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Visa and MasterCard Settlement and Merchant Surcharging

by | Mar 5, 2013

We first briefed you on pending antitrust litigation launched by retailers against the card brands Visa, MasterCard and American Express and brought on by the US Justice Department back in October 2010.   Visa and MasterCard settled the class action suit in mid 2012 to the tune of billions in merchant refunds and major regulatory changes.  In addition, the card brands will reduce interchange fees going forward, temporarily, until the new regulations resulting from the settlement – are implemented.    There were two primary issues at play –

 A money issue – in short that merchants were charged excessive fees to accept the two cards – and that in charging the fees – the two card brands (Visa/MasterCard) and their respective banks violated antitrust laws.

  1. Excessive regulations imposed on merchants who wish to accept the cards.

Todd Zywicki of Forbes followed up the settlement news in August of 2012  by asserting that consumers will be winners in this latest round of interchange attacks.  We agree with his points that free markets and consumer choice should drive interchange fees not politics and judges – and now hopefully – this quick settlement will put an end to the US Governments dabbling in credit card processing and the issue of interchange.   Zywicki points to the disastrous effects of  the Durbin Amendment in the Dodd Frank Financial Reform Act – resulting in a the transfer of billions in profit from big banks to big retailers.  The Act regulated debit card interchange fees, a move that impacted consumers with a barrage of new banking fees – the very “group” Durbin claimed would profit from the new legislation.

By now, all merchants should have received notice of the class action suit and preliminary settlement.   Merchants interested in getting their share of the “refunds” can find the details at Payment Card Interchange Fee Settlement.

 After jumping into the class action fray – merchant attention should turn to new regulations  – specifically, and for purposes of this blog – merchant surcharging.   The regulatory change allows retailers/merchants to tack “surcharges” on to any purchase made with a credit card (NOT debit card).  The change takes place January 27th 2013 and the basics are listed here –

  • Merchants can surcharge – if they do so – it must be the same across all card brands.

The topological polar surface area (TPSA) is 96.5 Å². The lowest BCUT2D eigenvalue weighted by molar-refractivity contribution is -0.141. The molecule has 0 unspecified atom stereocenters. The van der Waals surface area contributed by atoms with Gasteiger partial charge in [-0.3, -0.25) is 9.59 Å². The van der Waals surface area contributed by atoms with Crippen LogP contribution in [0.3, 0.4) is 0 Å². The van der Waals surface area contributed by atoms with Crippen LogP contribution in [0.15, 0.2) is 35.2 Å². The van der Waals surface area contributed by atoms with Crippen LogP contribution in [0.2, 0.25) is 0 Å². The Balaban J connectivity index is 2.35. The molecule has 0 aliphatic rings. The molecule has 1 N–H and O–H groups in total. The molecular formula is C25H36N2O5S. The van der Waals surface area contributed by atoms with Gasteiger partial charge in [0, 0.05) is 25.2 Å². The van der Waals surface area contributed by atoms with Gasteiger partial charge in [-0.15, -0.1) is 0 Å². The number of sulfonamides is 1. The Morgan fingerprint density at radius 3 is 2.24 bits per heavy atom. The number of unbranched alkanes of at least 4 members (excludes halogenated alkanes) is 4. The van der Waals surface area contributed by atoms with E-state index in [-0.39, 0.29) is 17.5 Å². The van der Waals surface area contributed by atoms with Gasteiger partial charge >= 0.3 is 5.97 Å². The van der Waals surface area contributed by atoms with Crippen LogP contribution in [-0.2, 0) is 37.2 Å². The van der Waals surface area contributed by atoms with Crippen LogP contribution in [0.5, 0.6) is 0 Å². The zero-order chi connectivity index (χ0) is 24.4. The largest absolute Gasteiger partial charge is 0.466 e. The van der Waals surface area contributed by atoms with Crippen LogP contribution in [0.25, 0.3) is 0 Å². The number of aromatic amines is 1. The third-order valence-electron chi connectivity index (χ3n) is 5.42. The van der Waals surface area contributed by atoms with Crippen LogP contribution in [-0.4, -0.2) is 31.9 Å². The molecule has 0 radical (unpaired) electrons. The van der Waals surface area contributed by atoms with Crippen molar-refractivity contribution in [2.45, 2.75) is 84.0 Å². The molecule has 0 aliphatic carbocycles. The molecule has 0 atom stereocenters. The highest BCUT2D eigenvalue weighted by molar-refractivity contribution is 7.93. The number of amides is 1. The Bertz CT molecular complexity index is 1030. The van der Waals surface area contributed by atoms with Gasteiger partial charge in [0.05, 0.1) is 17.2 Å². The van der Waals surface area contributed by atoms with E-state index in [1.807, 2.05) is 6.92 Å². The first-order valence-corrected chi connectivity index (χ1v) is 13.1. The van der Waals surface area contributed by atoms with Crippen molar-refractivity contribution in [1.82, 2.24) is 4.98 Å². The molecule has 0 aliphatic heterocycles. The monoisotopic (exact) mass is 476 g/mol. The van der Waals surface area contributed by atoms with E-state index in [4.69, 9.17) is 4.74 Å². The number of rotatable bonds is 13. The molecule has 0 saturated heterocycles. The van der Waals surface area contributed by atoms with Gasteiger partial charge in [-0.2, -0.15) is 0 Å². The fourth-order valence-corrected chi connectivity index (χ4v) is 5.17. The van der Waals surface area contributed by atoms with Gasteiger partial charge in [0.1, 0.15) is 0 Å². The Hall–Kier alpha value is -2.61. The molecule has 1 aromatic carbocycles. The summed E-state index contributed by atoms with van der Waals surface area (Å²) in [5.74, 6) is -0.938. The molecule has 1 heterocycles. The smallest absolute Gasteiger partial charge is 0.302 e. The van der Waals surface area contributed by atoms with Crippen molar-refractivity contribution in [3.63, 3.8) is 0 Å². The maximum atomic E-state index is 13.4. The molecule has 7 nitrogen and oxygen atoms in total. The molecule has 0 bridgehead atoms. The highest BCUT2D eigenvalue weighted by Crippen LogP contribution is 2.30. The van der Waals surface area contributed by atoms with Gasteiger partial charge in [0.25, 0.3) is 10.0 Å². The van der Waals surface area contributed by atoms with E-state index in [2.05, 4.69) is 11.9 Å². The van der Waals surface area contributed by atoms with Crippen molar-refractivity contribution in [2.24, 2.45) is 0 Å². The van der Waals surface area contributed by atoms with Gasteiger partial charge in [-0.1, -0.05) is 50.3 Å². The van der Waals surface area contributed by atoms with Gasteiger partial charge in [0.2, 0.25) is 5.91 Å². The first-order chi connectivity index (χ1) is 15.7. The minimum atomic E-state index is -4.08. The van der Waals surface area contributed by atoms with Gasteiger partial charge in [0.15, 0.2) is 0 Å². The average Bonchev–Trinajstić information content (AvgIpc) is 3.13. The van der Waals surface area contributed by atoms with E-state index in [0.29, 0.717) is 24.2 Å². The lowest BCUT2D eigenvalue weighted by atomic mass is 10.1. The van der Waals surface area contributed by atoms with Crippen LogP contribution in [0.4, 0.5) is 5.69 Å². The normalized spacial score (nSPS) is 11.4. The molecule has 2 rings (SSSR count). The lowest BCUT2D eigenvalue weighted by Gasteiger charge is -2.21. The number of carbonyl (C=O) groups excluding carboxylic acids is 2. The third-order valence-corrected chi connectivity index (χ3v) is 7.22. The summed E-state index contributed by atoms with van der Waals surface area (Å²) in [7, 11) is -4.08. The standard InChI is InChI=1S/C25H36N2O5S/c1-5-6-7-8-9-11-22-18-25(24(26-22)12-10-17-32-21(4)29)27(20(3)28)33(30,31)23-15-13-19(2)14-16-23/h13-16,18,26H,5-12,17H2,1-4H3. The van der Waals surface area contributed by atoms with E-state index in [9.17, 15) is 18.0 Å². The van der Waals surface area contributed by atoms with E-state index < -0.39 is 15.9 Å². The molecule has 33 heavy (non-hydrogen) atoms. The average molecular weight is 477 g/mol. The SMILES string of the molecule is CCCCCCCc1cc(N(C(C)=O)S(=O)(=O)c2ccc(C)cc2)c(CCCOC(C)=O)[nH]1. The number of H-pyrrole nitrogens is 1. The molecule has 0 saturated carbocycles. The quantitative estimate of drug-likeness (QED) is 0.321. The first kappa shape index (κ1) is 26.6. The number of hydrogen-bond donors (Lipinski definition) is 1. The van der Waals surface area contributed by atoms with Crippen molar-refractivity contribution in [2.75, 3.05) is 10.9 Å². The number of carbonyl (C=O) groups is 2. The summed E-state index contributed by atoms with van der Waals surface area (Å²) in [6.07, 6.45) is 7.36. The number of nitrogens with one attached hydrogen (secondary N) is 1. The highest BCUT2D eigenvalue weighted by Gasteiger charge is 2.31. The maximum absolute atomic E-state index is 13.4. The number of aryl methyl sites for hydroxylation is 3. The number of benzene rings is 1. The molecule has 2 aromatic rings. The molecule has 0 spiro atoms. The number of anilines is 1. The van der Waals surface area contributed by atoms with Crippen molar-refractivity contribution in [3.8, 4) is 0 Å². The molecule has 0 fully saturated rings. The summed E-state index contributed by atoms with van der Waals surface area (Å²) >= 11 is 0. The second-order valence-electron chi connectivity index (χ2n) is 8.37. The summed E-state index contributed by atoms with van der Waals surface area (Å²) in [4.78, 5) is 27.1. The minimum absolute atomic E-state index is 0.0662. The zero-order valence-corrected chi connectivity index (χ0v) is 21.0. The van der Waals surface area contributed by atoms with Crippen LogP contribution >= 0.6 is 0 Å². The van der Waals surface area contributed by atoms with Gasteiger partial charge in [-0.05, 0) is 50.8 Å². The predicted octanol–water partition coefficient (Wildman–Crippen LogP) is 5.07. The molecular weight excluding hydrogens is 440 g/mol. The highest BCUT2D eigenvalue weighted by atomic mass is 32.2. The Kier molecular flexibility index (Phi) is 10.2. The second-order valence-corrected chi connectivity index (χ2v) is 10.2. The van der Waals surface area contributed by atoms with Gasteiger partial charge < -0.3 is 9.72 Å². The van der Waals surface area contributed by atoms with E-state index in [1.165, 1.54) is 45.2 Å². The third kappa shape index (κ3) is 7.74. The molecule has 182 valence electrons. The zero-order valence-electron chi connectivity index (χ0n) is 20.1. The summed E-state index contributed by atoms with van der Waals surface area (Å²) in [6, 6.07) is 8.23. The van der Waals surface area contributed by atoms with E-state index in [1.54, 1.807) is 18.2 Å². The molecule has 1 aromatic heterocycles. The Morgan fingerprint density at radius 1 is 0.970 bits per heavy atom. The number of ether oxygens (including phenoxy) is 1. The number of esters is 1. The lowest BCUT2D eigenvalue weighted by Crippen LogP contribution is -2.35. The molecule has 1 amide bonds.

• Merchants must notify Visa/MasterCard and their acquirers in advance of the decision
  • The surcharge cannot be more than the transaction fee charged the merchant (it is not meant to be an additional “profit” area
  • Merchants must notify customers of the surcharge upon store entrance , website page, at the point of sale, and on the receipt.

 Showing the surcharge on the receipt is a challenge for processors and acquirers.  It is the reason the card associations are implementing temporary reductions in interchange rates  – to allow time for system and POS updates.  Tricky.

 We wonder how consumers will react though, to the big sign in the window or at the register that warns about surcharges on credit card transactions – it’s a little weak as a marketing strategy.

 Some folks are NOT happy with the settlement (Walmart, Target and of course, Durbin) – insisting that it is not in the best interest of the consumer.  Others feel that opponents of the regulatory changes are far more concerned about their own wallets.  It’s worth mentioning that part of the settlement is that the card associations will not be subject to further litigation regarding the credit card interchange issue….

 If you are a merchant with questions and you should be, go to the Visa or MasterCard sites for the ditty on the details.  Priority Payments XBS  and XBS Global anticpates that our merchants will have surcharging capability by mid to late 2013.  Please feel free to contact our customer service with any questions you may have regarding the changes @ 800-935-5961.